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Guides: Africa

Last Updated: Thursday June 30 2005 14:32 GMT


African children talk to a soldier
Millions of African children grow up surrounded by wars and fighting.

In Angola, there was fighting for 27 years, but a peace agreement was finally signed in 2002.

In the Democratic Republic of Congo, at least 2.5 million people have died in fighting.

Children are affected by these conflicts in many ways.

1) Child soldiers

Kids are sometimes forced to become soldiers and fight - even when they don't understand what the war's about.

In Liberia, children as young as seven have been involved in combat.

Sometimes children are taken from their families and forced to fight. Or they may be forced to fight to protect their families.

2) Family problems

Children often get separated from their family because of war - or even lose their parents.

Many children are sent away from home if the fighting is really bad. Their fathers and brothers might go off to war, and may never return.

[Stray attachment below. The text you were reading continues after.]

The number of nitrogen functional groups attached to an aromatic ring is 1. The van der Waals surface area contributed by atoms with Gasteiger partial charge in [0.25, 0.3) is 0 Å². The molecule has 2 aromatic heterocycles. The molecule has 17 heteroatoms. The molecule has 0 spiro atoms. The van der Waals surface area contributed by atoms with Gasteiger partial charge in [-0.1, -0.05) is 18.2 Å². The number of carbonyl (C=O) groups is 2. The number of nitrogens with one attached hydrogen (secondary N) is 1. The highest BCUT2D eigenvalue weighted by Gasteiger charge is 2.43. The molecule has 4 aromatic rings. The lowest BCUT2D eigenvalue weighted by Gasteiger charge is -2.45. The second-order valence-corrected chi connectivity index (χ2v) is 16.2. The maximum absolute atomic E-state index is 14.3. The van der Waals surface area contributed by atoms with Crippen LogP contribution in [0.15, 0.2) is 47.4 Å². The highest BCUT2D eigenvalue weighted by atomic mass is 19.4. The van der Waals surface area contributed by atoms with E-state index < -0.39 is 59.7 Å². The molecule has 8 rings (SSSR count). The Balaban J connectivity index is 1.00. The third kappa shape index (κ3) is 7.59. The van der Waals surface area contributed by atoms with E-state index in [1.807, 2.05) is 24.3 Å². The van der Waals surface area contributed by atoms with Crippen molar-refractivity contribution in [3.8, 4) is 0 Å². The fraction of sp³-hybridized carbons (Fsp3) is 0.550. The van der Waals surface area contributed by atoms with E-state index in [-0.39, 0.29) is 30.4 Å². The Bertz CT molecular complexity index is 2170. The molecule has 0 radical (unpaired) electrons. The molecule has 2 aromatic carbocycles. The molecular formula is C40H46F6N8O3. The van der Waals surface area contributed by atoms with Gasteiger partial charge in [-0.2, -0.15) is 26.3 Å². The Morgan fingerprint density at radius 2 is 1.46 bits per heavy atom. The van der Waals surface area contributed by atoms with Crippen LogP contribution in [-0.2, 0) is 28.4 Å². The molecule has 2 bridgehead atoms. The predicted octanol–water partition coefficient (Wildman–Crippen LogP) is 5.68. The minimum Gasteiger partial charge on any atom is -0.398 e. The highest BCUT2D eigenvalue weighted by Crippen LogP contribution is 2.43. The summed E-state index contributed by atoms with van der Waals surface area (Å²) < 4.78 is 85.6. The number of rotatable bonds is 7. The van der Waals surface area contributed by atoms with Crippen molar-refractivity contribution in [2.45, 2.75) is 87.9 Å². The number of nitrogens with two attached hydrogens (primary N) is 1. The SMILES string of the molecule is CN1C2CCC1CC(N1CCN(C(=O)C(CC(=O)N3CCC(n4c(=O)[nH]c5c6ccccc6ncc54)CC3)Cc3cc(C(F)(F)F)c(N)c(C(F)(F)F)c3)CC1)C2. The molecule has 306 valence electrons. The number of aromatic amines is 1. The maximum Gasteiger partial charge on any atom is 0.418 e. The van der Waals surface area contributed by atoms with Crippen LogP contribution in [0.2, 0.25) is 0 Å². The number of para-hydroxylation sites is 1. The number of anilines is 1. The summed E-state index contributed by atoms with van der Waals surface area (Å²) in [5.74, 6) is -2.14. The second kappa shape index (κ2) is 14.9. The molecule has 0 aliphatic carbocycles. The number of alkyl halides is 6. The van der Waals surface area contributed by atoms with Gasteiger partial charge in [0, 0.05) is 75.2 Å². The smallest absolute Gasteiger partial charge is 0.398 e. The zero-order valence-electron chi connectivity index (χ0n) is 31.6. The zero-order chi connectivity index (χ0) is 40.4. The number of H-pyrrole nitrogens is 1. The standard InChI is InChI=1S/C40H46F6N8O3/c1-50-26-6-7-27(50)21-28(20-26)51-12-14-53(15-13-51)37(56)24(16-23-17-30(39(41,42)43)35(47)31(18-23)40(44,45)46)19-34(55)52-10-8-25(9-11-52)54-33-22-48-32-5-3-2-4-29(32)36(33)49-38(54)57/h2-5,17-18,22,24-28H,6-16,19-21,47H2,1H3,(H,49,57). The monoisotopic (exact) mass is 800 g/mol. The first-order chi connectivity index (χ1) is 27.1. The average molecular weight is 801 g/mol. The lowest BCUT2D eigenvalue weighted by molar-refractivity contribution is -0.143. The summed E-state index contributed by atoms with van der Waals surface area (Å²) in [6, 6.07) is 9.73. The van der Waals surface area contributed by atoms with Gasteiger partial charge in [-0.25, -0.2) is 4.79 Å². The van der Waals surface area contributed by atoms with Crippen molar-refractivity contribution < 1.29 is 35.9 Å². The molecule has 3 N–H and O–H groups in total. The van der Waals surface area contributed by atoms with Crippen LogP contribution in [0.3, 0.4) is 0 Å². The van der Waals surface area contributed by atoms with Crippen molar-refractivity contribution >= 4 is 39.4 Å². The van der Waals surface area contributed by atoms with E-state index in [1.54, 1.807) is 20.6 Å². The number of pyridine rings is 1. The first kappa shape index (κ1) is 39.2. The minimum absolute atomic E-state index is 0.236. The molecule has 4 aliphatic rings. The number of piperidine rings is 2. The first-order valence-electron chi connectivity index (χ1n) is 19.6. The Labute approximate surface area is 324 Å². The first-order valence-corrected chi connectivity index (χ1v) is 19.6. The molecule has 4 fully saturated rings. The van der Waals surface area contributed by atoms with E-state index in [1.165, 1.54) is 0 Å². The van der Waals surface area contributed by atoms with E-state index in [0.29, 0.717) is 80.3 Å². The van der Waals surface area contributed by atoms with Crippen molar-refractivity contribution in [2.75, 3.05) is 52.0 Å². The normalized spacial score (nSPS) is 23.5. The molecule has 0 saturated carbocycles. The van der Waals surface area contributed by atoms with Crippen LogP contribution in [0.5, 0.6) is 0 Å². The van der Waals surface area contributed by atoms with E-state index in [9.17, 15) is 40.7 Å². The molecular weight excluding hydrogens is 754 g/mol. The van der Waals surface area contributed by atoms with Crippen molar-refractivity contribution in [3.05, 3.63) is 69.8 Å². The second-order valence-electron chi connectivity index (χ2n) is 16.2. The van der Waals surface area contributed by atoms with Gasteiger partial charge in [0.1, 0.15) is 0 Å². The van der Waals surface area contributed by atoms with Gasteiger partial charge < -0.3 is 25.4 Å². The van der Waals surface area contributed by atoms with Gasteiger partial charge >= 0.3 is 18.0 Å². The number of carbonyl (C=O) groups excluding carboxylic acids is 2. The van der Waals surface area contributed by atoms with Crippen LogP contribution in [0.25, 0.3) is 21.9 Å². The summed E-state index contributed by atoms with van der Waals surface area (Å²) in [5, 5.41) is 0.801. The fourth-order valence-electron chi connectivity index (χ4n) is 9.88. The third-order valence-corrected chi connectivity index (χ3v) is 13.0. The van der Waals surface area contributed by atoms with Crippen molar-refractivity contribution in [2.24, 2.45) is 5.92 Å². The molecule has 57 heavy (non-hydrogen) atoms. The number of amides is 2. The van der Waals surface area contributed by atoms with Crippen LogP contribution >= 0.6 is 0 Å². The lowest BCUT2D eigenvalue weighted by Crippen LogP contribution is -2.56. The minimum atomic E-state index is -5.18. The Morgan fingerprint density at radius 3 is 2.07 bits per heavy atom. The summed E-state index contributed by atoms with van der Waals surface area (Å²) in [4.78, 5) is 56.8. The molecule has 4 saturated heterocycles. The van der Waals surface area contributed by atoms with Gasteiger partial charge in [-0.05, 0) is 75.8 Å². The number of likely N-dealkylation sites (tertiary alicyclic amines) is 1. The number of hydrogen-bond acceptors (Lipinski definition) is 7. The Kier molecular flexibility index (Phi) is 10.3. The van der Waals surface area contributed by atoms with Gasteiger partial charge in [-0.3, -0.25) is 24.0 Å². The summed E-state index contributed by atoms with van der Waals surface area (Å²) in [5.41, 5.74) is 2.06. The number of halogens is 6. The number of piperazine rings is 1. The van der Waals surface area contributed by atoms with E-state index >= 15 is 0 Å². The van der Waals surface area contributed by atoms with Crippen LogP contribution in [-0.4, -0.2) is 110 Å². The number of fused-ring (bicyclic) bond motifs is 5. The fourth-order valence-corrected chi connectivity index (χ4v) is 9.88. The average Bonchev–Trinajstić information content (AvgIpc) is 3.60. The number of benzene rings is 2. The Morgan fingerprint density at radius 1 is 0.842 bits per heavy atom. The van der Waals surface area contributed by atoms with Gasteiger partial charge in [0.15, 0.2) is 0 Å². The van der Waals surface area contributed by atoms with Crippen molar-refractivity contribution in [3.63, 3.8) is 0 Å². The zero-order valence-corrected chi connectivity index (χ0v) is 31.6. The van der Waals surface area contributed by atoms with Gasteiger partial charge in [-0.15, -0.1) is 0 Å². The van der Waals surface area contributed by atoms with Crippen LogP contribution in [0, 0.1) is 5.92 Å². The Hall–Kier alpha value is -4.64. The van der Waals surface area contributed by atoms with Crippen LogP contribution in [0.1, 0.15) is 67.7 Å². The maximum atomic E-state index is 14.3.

In Rwanda, around 300,000 children have no mum or dad and have to run their own family, because many people were killed in a civil war in 1993.

3) Landmines

There are lots of landmines left over from old conflicts. No-one knows where they are and people are often killed or lose limbs when they step on them.

4) Fear of fighting

The fact that war is so common also means that many children live with a permanent fear of fighting.

Other facts about conflict

More than 11,300 kids, about a third of them girls, have been forced to fight in Uganda.

More than one in seven children die before their first birthday in the Democratic Republic of Congo.

More than 70,000 people in Angola have lost arms or legs.

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